10. THEORIES OF RING FORMATION
10.1. Some Historical Points
From the beginning, the problem of rings in galaxies has been associated with that of spiral arms, because like spiral arms, rings are very similar thin structures, more prominent in the blue, and the sites of star formation. Quite often, the rings are only pseudorings, clearly formed by spiral arms in the way of winding up into a ring (see Figure 3 and Figure 17). It is then natural that early theories of rings closely accompanied theories of spiral structure. The same temptation to attribute them only to gas dynamics in a magnetic field, instead of gravitational dynamics, appeared from the 1930's-60's. However, as the idea of density waves was developed by Bertil Lindblad in the 1950s to explain spiral structure, he noticed the existence of ``dispersion orbits'' with m = 2 symmetry that precessed at a rate almost constant with radius (Lindblad 1962, 1964). From the epicyclic theory, we can consider stellar orbits as closed ellipses precessing at the rate - / 2, where is the epicylic frequency. This precession rate appears to be almost constant in a certain range of radii in the Galaxy, which suggests that a ring could be formed by an accumulation of such dispersion orbits, slowly precessing as a whole around the galactic center (cf. the early N-body experiments of P.O. Lindblad 1960).
It is interesting to note that in the pre-density wave era, Randers (1940) proposed a theory of ring formation based on viscous torques. This theory was developed again in the 1970's and 80's for gas flows (Icke 1979; Lesch et al. 1990), and we will discuss it in section 12. The principle is that viscous torques act in regions of differential rotation, and accumulate matter where the angular velocity becomes constant, i.e., rings are expected at the turnover point of the rotation curves. Randers applied this theory to the stellar population, where he claimed that collisions and scatterings were equivalent to a viscosity effect. The problem of diffusion and heating of the stellar component was debated much later (Wielen 1977; Lacey 1984; Zhang 1996).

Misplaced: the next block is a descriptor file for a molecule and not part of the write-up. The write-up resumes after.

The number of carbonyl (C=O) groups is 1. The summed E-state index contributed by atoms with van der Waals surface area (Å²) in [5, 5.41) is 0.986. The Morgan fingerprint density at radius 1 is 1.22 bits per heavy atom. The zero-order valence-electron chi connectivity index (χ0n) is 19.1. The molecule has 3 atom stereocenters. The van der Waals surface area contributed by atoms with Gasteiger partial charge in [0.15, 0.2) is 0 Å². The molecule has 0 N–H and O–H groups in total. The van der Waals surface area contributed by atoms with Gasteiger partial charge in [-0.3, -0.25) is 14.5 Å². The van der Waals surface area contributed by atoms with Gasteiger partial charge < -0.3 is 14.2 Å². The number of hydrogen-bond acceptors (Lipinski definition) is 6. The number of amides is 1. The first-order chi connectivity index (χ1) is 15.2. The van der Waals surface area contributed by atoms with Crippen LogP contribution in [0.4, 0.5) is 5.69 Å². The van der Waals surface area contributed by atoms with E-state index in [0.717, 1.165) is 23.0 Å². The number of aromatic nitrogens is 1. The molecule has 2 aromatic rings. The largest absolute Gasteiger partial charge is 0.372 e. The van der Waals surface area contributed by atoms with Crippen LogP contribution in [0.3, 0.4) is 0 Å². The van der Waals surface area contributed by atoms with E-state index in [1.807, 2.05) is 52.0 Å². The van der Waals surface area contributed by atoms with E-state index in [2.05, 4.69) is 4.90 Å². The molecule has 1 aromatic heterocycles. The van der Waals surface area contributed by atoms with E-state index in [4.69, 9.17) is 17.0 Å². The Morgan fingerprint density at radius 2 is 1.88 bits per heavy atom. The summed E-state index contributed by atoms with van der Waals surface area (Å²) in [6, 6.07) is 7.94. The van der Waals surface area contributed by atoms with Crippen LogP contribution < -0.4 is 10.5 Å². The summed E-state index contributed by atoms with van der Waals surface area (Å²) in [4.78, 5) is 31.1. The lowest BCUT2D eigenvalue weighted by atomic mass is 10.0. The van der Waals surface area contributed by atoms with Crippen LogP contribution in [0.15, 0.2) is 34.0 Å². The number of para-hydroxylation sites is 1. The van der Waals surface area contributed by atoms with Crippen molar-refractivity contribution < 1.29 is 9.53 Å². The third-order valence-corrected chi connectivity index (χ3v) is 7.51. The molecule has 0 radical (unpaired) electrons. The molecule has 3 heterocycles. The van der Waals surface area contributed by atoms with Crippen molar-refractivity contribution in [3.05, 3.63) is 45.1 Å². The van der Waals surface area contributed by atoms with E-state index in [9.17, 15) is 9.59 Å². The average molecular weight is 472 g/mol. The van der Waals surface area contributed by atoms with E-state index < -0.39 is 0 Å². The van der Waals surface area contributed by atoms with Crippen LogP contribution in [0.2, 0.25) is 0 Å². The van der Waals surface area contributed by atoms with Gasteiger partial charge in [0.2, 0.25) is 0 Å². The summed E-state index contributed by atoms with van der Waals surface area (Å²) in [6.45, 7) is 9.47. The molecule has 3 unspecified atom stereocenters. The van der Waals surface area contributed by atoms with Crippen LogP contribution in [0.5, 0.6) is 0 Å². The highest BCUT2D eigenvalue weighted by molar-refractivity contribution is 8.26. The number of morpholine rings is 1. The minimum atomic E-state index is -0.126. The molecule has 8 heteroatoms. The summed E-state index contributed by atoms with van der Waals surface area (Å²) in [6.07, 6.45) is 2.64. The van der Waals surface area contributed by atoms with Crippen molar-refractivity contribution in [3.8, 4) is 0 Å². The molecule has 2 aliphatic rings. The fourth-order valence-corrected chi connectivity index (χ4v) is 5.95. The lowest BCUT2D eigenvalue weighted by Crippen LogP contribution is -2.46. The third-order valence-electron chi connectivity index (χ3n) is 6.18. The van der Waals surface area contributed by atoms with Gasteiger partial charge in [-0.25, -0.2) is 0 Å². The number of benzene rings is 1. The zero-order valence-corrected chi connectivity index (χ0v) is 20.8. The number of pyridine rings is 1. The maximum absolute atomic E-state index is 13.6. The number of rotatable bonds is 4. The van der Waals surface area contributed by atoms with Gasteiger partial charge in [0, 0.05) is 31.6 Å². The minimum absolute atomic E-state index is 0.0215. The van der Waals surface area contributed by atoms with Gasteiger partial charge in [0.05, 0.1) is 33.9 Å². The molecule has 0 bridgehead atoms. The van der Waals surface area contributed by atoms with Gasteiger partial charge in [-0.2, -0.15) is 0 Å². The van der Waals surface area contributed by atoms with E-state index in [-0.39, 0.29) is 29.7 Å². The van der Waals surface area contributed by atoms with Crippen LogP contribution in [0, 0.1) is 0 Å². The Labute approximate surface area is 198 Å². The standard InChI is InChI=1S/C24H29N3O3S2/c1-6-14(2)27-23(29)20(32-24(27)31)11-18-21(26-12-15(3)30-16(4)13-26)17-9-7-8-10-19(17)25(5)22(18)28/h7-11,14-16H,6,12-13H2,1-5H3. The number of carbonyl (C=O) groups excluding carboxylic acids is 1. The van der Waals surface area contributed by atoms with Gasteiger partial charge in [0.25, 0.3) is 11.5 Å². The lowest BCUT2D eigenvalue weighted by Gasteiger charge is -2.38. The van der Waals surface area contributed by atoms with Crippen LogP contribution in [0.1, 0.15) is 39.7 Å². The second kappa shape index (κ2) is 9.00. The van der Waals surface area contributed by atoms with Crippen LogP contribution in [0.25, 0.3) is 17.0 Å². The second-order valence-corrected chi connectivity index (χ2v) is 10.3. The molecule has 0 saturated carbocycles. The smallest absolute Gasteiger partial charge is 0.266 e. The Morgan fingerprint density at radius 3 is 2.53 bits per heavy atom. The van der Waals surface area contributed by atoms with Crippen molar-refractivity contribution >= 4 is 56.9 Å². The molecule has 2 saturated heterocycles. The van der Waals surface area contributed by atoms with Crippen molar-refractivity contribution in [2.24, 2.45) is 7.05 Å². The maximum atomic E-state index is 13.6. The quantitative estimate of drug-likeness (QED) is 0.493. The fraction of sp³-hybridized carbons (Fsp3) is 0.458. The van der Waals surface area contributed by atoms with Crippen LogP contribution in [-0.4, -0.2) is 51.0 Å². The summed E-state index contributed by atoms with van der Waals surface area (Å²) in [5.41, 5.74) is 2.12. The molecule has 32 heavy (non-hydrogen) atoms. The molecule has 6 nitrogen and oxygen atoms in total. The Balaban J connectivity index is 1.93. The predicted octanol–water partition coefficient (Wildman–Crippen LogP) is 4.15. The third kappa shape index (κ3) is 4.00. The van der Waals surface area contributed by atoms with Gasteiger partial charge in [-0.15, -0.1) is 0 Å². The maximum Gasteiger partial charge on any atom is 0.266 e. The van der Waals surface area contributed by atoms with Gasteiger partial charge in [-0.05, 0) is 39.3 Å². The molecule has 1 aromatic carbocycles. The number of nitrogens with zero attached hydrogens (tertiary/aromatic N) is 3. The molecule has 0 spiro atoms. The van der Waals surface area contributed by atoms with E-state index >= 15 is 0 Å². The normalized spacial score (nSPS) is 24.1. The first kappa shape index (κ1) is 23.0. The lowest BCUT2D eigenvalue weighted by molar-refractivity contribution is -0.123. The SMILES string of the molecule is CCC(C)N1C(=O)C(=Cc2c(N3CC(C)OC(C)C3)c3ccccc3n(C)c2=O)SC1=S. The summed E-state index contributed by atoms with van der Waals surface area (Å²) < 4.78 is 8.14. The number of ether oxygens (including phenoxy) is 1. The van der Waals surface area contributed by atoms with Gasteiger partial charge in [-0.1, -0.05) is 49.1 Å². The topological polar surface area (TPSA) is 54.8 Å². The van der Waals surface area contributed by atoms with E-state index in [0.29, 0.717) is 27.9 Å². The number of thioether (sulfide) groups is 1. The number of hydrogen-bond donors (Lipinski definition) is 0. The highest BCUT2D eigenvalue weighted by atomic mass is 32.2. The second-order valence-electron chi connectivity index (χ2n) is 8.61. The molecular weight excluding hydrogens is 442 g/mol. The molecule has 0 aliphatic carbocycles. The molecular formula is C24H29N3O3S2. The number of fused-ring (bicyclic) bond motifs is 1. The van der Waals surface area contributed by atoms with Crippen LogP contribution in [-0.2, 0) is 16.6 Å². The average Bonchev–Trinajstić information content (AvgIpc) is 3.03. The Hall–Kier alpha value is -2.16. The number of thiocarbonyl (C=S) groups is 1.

More recently, Danby (1965) discussed the existence of ringlike structures in barred galaxies, associated with the equipotential surfaces in the rotating frame of the bar; this might be the closest approach to the modern theory of ring formation, as resonant accumulation of gas in a non-axisymmetric potential.
The considerable success of the density wave theory of Lin & Shu (1964) led to the abandonment of the non-gravitational approaches, and the growing importance of N-body simulations focussed attention on bars, which were the only robust density waves found numerically in a self-consistent stellar disk (e.g Miller et al. 1970; Hohl 1971). With this advance, bars were no longer considered as solid body entities in rotation around the center, but as waves interacting with the rest of the disk and possibly triggering spiral structure. Simulations of gas flows in barred galaxies were initiated by Sanders & Huntley (1976), who showed convincingly that a long-lived spiral structure could be generated in the gas component by the stellar bar, owing to the properties of periodic orbits in a non-axisymmetric potential. No resonant rings were formed in these simulations, which could be an effect of the gas viscosity, as will be discussed in section 12. The first work where resonance rings were formed, and explained through gravitational torques on the gas, was done by Schwarz (1981, 1984b), who modelled the gas component by ballistic particles undergoing collisions. This representation, which corresponds much better to the cloudy and clumpy interstellar medium, minimizes the artificial viscosity, and strongly helps the formation of highly contrasted rings.
We will discuss in detail the mechanism of ring formation in section 11; since it is intimately linked to the bar, the dynamics of barred galaxies and their orbital structure will be detailed as a preliminary in section 11. Let us first emphasize the observational facts that support the proposed mechanism.